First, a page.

Non-stop car trouble: Buyer pays $30k for used car, spends $10k in repairs within a month, Latest Singapore News - The New Paper

Non-stop car trouble: Buyer pays $30k for used car, spends $10k in repairs within a month

He might have thought he got a bargain when he purchased a used, seven-year-old car for just $30,000.

But he soon found himself forking out another $10,000 in repairs within the first month. 

The buyer, a 48-year-old tutor named Zhou, told Shin Min Daily News that he had bought the Citroen model from a car dealership in Jalan Sultan. And problems surfaced almost immediately.

Zhou said the first sign of trouble came within the first week, when a fault signal on the dashboard began flashing. After an inspection, he paid $300 to clean the filter of the diesel car.

"Two or three days later, water seeped into the front of the car, and I found there was a problem with the rubber seal," said Zhuo. A week later, the air-conditioning unit ran into issues and had to be fixed. 

The problems kept coming. 

Said Zhuo: "Later, during an inspection I was told there were problems with the car's pipes, brakes and other parts, and I had to spend $4,000 for a complete overhaul."

Zhuo said the car dealer had told him that the car’s mileage was around 100,000km. But when he sent the car to a repair shop for checks, he was told the mileage clocked as of Aug 1 was 225,702km, then later showed 108,361km.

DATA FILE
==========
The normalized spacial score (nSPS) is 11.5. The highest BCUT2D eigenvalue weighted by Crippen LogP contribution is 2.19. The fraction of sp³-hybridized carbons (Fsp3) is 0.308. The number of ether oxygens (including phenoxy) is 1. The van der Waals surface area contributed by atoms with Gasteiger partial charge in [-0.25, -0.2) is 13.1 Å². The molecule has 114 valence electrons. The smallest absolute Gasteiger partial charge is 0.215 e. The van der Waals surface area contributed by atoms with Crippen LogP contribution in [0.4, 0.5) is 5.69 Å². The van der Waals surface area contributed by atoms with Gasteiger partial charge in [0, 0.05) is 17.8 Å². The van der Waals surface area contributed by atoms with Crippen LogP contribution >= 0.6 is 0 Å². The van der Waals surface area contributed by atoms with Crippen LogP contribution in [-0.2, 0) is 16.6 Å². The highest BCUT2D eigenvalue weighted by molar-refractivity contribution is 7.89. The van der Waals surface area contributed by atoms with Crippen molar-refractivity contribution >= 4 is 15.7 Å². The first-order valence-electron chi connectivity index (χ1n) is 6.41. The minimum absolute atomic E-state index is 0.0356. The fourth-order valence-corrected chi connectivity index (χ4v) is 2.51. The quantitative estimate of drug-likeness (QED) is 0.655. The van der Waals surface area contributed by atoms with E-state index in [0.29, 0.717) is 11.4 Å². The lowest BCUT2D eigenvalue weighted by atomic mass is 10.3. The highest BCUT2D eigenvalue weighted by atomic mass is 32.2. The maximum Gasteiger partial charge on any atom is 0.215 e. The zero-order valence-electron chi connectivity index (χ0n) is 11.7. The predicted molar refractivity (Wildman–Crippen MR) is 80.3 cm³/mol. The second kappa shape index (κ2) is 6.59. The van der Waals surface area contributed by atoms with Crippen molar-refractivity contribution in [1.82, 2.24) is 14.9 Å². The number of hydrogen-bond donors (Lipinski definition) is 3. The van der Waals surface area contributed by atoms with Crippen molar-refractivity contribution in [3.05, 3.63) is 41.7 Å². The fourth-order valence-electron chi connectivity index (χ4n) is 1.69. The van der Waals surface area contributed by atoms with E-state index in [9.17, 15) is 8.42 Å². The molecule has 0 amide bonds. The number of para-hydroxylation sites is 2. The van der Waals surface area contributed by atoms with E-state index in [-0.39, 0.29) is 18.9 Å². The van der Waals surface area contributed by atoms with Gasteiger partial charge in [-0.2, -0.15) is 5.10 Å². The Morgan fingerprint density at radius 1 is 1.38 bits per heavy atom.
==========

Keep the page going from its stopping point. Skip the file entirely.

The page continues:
He added that the mechanic also told him the clutch had been replaced before, and that usually occurs after a car's mileage crosses the 160,000km mark. 

Given all that, Zhuo suspected the odometer of the car might have been tampered with.

Zhuo told Shin Min how a road trip to Malacca in early October had to be scrapped midway due to car issues.

They had just crossed the Second Link when a warning signal flashed. He stopped the car and found that the water in the aircon cooling system had dried up. Fearing other problems might crop up along the way, he decided to cancel the trip and head home.

Zhuo said he contacted the car dealership to request that they foot a share of the repair costs, but to no avail. He is considering other avenues to claim compensation.

When contacted by Shin Min, a spokesman for the car dealership denied tampering with the car's odometer.

"We have been in business for more than 10 years and have more than 100 cars in our fleet. We wouldn't do such a thing to earn just a bit more," said the employee, surnamed Su.

He said the odometer recorded mileage of just over 100,000km when the dealership bought the car from its original owner.

When asked if the company should be responsible for the costs incurred, Su explained that Zhuo had sent the car to an unauthorised workshop for repairs and as a result, no warranty could be given.

Su said he is willing to offer Zhuo a one-time free servicing at a designated auto repair centre, provided there's no additional damage to the car. Otherwise, Zhuo would have to pay 50 per cent of the servicing fee.